Doctor Who: 60 years of time-travelling tomfoolery

Special episodes celebrate show's past as Whovians look forward to new seasons ahead

The police box shaped Tardis pictured flying through space
The first episode of Doctor Who was shown on the BBC on 23 November 1963
(Image credit: Collection Christophel / Alamy Stock Photo)

"Doctor Who", the longest running sci-fi television series of all time, is celebrating its 60th anniversary this week, with David Tennant returning to his role as the time-travelling hero to mark the occasion.

And "while the anniversary will give fans a chance to celebrate the show's past, they will also be looking to its future", said the BBC.

Where did it all begin?

The "birth of Doctor Who" is the "sort of thing that could only have happened in the 1960s", said the British Film Institute (BFI). The "Canadian maverick" Sydney Newman, who had recently taken over the BBC's drama department, had been tasked with creating a programme that would "hold the audience between the football results and 'Juke Box Jury'". 

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He thought that science-fiction was "a marvellous way – and a safe way, I might add – of saying nasty things about our society". He hired Verity Lambert, "a move that raised eyebrows" in the corporation as she was the only woman producer in the drama department and, at 28, was also the youngest. Newman also brought in the BBC's first Indian director, Waris Hussein, who was just 25 at the time. 

The first episode, "An Unearthly Child", was broadcast on 23 November 1963. "I never cease to be amazed at how it managed to take off," Hussein told the Radio Times

More than 800 episodes and 14 Doctors later, the show is marking its 60th anniversary with the release of three special episodes. 

What sets "Doctor Who" apart from more "traditional sci-fi fare like 'Star Trek', is that the Doctor always travels with one or more companions", said Forbes in 2013, on the show's 50th anniversary. It's one reason for the series' success: the Doctor would be "nothing" without his partners in time and space exploration.

The fact that the main character regenerates is also part of its "genius", Cavan Scott, author of "Doctor Who: Who-ology", told As each star leaves the show, "a completely new person with a slightly different personality" enters, putting their own unique spin on the iconic character.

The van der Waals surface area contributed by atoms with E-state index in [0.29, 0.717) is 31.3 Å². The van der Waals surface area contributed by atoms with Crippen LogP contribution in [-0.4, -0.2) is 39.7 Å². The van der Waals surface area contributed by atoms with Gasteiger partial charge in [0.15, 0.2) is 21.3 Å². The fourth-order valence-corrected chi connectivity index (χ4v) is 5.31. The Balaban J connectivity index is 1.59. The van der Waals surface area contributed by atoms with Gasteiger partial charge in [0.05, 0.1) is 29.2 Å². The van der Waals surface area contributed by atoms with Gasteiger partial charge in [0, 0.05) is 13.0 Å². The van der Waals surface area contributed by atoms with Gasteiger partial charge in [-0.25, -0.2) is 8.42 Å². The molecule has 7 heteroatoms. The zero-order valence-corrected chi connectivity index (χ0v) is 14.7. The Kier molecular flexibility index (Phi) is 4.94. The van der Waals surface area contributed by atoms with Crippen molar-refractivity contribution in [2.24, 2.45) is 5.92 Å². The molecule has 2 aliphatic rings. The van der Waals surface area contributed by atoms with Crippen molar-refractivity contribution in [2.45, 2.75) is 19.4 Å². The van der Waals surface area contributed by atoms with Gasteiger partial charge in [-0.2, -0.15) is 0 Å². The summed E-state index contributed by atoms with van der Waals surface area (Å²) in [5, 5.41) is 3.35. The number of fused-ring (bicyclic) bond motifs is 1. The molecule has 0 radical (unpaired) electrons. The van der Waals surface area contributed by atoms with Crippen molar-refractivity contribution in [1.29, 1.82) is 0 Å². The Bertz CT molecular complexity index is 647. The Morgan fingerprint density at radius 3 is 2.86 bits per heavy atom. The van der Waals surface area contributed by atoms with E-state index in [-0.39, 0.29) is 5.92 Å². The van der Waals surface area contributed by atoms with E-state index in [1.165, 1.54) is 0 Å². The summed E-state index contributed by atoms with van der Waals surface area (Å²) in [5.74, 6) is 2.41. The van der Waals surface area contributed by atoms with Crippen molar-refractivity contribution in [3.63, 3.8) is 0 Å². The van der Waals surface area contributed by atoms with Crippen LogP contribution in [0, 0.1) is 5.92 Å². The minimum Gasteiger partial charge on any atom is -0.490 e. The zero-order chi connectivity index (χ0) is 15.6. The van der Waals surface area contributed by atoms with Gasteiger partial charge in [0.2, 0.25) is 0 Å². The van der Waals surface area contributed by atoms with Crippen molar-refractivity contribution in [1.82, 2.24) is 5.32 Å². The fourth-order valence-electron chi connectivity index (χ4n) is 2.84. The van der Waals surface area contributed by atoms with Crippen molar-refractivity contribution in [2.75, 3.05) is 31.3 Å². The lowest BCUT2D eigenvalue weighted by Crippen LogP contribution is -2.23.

The show's "quintessential British-ness" and "eccentricity" is a "surprising aspect of its appeal too", said Forbes. And "aside from simply being one of television's brilliant ideas", some would argue Doctor Who's longevity is down to having "moved with the times and reflected our culture", said the BFI. 

Has it always been well received? 

Despite its success, the show was cancelled in 1989, and "an ill-fated attempt" to revive it with a TV film in 1996 "failed" too, said Forbes. "Like the Doctor himself, the show proved resilient", regenerating on to television screens once again in 2005. 

Four years later, Guinness World Records named "Doctor Who" the "most successful" sci-fi series ever. The show has maintained its "remarkable success" and is still "going strong", with the 2005 reboot attracting a "huge fanbase in America" too.

In recent years, some fans have criticised the writing for being "too politically correct", said The Guardian, while others have argued that "far from being too liberal", it has "become problematic on social issues" like race and LGBTQ+ representation.

And some think there needs to be more than a change of lead actor to breathe new life into the show. "Its tricks have gotten old", said Wired last year. The stories have "remained relatively static" and there has been a "reliance" on the same age-old enemies – "Daleks! Cybermen! Weeping Angels! The Master! Even more Daleks for some inexplicable reason!"

What about its off-screen impact?

"Doctor Who" has become a cultural touchpoint for generations of television audiences, with millions of fans continuing to tune in week after week. It has inspired books, spin-off series and podcasts, and Whovians (the show's fans) meet at regular conventions. 

Its revival in 2005 also became a "catalyst for the growth of the screen industry" in Wales, the Welsh government has said, creating thousands of jobs and attracting visitors to filming locations. "Doctor Who" has contributed more than £134 million to the Welsh economy, according to a BBC report, and a total of £256 million to the UK economy. 

And it's even shaped fashion trends. Within weeks of Matt Smith, the Eleventh Doctor, declaring "bow ties are cool" during an episode in 2010, Topman reported a 94% increase in sales. 

What's next for the Doctor?

Writer and producer Russell T. Davies has returned to the show, and outgoing Doctor Jodie Whittaker is handing over the Tardis's keys to "Sex Education" star Ncuti Gatwa.

Gatwa will make his first appearance in the Christmas Day episode, before the full series gets under way in 2024. It's being referred to as "season 1", Davies revealed to SFX magazine, indicating fans can expect "a 'reset' of sorts for the show". Season 2 is expected to be on our screens in 2025.

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